The Household Ordinance of 1318 stated that Edward should have 8 valets of the chamber, but in 1322/23, he had 9: Monde Fissher, Roger de Wodeham, Thomas Bower, Jak Despaigne, Richard de Mereworth, Jack de Cressing, Robyn Chaundeller, Syme Lawe, and Monde Quarrell. ('Monde' was the short form of 'Esmond', or Edmund.) Monde Fissher was married to a woman called Sibille, and on 7 November 1322, Edward gave her 5 shillings for her expenses coming to the household to visit her husband (above). 2 pages of the chamber are also mentioned that year, Wille de Donestaple and Wille Fissher - maybe Monde's brother. Then there were the squires of the chamber - Oliver de Bordeaux and Rhys ap Gruffydd - the steward of the chamber, Sir John Sturmy, the usher of the chamber, Peter Bernard, clerks of the chamber, sergeants of the chamber, and of course the chamberlain himself, Hugh Despenser. Phew!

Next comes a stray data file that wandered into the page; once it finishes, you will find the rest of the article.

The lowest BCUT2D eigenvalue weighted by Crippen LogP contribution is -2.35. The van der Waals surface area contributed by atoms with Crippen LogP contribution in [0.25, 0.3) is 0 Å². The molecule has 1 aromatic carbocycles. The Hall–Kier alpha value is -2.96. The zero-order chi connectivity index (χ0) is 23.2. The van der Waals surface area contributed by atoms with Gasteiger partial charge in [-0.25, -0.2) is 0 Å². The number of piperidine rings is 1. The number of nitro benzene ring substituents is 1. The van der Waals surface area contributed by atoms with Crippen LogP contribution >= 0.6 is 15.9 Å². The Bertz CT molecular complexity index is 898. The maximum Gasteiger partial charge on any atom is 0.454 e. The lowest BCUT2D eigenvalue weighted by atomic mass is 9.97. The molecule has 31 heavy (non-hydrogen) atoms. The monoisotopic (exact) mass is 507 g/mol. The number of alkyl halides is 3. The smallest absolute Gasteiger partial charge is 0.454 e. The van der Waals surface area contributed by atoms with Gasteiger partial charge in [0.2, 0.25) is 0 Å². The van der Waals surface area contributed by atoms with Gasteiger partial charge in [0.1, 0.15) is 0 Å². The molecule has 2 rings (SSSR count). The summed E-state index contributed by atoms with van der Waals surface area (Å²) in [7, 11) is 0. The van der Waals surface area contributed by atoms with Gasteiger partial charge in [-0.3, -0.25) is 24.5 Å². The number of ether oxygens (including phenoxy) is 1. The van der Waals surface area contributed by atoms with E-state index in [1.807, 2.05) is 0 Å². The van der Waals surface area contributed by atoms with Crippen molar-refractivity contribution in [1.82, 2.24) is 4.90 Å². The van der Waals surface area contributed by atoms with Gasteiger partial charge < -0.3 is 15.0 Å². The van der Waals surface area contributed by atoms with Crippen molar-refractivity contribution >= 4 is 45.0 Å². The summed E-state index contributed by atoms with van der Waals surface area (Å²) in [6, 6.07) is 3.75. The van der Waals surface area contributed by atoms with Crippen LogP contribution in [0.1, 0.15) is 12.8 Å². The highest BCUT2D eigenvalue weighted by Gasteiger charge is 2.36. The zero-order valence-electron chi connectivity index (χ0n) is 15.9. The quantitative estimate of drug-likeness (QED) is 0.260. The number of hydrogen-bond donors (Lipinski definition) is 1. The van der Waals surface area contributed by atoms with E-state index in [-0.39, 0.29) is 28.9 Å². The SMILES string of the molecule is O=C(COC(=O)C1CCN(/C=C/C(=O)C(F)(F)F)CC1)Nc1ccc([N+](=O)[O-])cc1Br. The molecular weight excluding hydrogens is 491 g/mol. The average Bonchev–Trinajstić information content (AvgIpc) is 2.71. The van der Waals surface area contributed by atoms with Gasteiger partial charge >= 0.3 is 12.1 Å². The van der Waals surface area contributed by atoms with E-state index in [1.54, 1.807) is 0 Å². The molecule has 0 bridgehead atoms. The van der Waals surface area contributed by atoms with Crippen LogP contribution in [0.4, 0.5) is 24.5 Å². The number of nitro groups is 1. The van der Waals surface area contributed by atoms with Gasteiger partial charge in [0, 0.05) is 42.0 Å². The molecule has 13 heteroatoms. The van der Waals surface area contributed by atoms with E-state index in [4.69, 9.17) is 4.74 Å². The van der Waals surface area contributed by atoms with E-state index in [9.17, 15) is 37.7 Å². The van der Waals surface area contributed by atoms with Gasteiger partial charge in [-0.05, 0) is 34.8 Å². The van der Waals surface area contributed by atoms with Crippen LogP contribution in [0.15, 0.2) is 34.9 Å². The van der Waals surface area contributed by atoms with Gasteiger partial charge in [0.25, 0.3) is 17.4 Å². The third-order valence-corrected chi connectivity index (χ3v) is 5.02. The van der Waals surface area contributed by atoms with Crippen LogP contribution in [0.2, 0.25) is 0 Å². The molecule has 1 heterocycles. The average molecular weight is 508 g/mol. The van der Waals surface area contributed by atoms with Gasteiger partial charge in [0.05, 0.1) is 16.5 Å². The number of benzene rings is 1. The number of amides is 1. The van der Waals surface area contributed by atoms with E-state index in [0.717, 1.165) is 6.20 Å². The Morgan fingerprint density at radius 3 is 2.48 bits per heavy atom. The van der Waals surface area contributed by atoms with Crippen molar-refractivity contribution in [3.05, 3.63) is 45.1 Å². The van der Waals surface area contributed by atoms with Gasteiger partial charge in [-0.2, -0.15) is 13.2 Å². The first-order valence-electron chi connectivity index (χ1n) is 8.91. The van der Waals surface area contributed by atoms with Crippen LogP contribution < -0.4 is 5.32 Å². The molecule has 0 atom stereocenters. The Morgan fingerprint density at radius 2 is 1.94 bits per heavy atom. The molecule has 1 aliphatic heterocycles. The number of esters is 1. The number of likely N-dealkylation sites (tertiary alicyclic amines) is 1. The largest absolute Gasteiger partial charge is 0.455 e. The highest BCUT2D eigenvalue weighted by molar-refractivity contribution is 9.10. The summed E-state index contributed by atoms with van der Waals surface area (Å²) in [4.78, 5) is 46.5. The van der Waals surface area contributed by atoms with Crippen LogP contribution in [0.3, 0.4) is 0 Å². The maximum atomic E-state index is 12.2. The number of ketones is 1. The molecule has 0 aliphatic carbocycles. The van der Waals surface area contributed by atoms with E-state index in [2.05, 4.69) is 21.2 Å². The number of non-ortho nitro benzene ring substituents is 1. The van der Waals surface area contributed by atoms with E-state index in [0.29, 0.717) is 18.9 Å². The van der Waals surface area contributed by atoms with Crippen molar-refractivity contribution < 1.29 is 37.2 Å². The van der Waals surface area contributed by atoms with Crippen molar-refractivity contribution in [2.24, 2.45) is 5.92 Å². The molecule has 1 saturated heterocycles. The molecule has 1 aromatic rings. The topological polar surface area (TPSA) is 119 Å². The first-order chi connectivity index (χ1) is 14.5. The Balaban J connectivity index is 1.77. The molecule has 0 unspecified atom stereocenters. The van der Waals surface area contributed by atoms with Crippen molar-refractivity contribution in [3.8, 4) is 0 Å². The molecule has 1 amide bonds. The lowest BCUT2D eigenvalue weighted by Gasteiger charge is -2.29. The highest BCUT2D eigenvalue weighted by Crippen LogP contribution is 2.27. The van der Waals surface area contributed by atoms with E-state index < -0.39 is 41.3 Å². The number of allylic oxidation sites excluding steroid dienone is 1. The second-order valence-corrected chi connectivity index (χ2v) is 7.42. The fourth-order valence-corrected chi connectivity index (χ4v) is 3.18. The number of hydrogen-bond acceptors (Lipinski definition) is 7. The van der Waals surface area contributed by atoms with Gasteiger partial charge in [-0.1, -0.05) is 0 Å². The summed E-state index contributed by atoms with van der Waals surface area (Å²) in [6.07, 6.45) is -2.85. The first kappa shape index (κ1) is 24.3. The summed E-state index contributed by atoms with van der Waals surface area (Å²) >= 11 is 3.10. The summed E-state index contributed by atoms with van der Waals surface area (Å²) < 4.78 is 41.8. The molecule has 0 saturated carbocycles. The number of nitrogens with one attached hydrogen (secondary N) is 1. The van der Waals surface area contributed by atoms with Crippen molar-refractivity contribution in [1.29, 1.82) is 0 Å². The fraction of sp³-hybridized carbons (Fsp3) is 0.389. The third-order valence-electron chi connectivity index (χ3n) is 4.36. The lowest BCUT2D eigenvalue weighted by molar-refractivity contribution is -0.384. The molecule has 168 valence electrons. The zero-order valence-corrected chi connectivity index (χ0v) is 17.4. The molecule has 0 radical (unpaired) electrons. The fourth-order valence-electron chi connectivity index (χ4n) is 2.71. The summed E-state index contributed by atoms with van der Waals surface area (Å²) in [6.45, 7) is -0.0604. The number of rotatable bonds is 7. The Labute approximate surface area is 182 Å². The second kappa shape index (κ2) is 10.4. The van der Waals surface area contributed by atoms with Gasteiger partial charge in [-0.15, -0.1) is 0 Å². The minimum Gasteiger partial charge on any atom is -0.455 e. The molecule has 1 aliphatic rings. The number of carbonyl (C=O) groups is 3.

John Harsik and Peter (or Piers) Bernard were two of the men ordered to be arrested in March 1330, for joining the earl of Kent's conspiracy to free Edward II.

23 August, 2008

Blogs, Descendants, Accuracy and Abbeys

My blog buddy Anerje (Piers Gaveston's greatest fan, other than me...;) has started a new blog on Piers. Yay! Her first posts detail her search for the nineteenth-century monument commemorating Piers' death at Blacklow Hill, Warwickshire, on 19 June 1312 - a hideously moralistic, Victorian affair which calls Piers the "minion of a hateful king." *Rolls eyes*. The monument is hidden in a wood and is somewhat defaced by graffitti, not to mention very difficult to find. Here's Anerje's pic of the inscription - more photos on her blog. (The date of Piers' death given on the monument is wrong.)

A warm, albeit rather belated (oops!) welcome to cyberspace for Fuzzy History, an excellent, very readable site for all fans of historical fiction.